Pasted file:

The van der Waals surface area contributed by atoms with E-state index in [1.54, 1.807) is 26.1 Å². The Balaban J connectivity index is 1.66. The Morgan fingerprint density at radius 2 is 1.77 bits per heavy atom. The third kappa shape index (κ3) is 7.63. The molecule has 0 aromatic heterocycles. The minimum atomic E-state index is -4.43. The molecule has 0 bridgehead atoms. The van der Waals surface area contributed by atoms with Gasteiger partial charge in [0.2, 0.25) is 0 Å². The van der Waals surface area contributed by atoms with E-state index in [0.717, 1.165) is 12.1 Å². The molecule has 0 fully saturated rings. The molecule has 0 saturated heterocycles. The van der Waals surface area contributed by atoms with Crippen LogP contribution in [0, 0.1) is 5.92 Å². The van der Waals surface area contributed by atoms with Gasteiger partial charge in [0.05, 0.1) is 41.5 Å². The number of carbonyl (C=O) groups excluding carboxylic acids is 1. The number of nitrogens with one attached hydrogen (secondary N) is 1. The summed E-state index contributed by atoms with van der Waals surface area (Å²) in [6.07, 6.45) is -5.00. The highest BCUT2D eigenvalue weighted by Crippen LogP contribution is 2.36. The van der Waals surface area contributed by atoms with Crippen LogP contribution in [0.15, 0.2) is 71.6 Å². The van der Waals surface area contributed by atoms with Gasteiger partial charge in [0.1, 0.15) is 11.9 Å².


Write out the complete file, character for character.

The van der Waals surface area contributed by atoms with E-state index in [1.54, 1.807) is 26.1 Å². The Balaban J connectivity index is 1.66. The Morgan fingerprint density at radius 2 is 1.77 bits per heavy atom. The third kappa shape index (κ3) is 7.63. The molecule has 0 aromatic heterocycles. The minimum atomic E-state index is -4.43. The molecule has 0 bridgehead atoms. The van der Waals surface area contributed by atoms with Gasteiger partial charge in [0.2, 0.25) is 0 Å². The van der Waals surface area contributed by atoms with E-state index in [0.717, 1.165) is 12.1 Å². The molecule has 0 fully saturated rings. The molecule has 0 saturated heterocycles. The van der Waals surface area contributed by atoms with Crippen LogP contribution in [0, 0.1) is 5.92 Å². The van der Waals surface area contributed by atoms with Gasteiger partial charge in [0.05, 0.1) is 41.5 Å². The number of carbonyl (C=O) groups excluding carboxylic acids is 1. The number of nitrogens with one attached hydrogen (secondary N) is 1. The summed E-state index contributed by atoms with van der Waals surface area (Å²) in [6.07, 6.45) is -5.00. The highest BCUT2D eigenvalue weighted by Crippen LogP contribution is 2.36. The van der Waals surface area contributed by atoms with Crippen LogP contribution in [0.15, 0.2) is 71.6 Å². The van der Waals surface area contributed by atoms with Gasteiger partial charge in [0.1, 0.15) is 11.9 Å².